Nowadays, data center industry faces strong challenges for increasing the speed and data processing capacities while at the same time is trying to keep their devices a suitable working temperature without penalizing that capacity. Consequently, the cooling systems of this kind of facilities use a large amount of energy to dissipate the heat generated inside the servers, and developing new cooling techniques or perfecting those already existing would be a great advance in this type of industry. The installation of a temperature sensor matrix distributed in the structure of each server would provide the necessary information for collecting the required data for obtaining a temperature profile instantly inside them. However, the number of temperature probes required to obtain the temperature profiles with sufficient accuracy is very high and expensive. Therefore, other less intrusive techniques are employed where each point that characterizes the server temperature profile is obtained by solving differential equations through simulation methods, simplifying data collection techniques but increasing the time to obtain results. In order to reduce these calculation times, complicated and slow computational fluid dynamics simulations are replaced by simpler and faster finite element method simulations which solve the Burgers‘ equations by backward, forward and central discretization techniques after simplifying the energy and enthalpy conservation differential equations. The discretization methods employed for solving the first and second order derivatives of the obtained Burgers‘ equation after these simplifications are the key for obtaining results with greater or lesser accuracy regardless of the characteristic truncation error.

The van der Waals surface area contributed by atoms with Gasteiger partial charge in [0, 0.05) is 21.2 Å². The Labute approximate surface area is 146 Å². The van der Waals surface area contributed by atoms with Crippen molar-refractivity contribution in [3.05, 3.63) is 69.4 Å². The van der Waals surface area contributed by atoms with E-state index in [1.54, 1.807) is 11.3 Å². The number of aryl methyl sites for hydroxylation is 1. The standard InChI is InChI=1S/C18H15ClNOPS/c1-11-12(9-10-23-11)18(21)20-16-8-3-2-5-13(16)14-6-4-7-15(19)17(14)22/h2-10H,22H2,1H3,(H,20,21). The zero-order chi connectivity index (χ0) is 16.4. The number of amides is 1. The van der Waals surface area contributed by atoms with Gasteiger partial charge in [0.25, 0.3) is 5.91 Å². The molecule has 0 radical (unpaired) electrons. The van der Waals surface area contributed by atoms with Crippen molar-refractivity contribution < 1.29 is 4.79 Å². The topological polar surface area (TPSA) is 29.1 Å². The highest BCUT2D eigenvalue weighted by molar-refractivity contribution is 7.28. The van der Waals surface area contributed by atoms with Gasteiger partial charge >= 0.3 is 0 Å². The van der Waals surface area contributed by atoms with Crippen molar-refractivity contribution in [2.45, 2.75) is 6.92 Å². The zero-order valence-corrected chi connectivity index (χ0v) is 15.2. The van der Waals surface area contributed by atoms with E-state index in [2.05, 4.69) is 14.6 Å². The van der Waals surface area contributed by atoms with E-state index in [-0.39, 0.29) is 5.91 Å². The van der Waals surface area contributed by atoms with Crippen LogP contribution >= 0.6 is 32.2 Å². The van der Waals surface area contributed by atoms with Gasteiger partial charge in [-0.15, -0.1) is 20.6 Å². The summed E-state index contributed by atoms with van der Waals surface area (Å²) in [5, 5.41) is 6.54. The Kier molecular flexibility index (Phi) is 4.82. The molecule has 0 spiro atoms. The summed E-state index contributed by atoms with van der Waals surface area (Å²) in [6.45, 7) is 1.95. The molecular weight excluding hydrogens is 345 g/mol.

The structure is made using different members and combining them with each other. These members are basically based on technical and engineering principles and are combined in different ways and have their own unique effects on the building. Trusses are one of the most common and important members of the structure, accounting for a large percentage of the power transmission structure in the building. Different types of trusses are based on structural needs and evaluating and making complete comparisons between them is one of the most important engineering analyses. In the present study, four types of trusses have been studied; 1) Hawe truss, 2) Pratt truss, 3) k truss, and 4) warren truss, under cyclic loading for 80 seconds. The trusses are modeled in 3d using st37 steel. The results showed that Hawe trusses had higher values than all other trusses (k, Pratt and Warren) in all the studied indicators. Indicators examined in the study include; 1) von Mises stresses, 2) displacement, 3) support force, 4) velocity, 5) acceleration, 6) capacity (hysteresis curve) and 7) energy diagram. Pratt truss in indicators; Mises stress, displacement, energy have the least amount compared to other trusses. K truss in indicators; support force, speed and acceleration are the lowest compared to other trusses.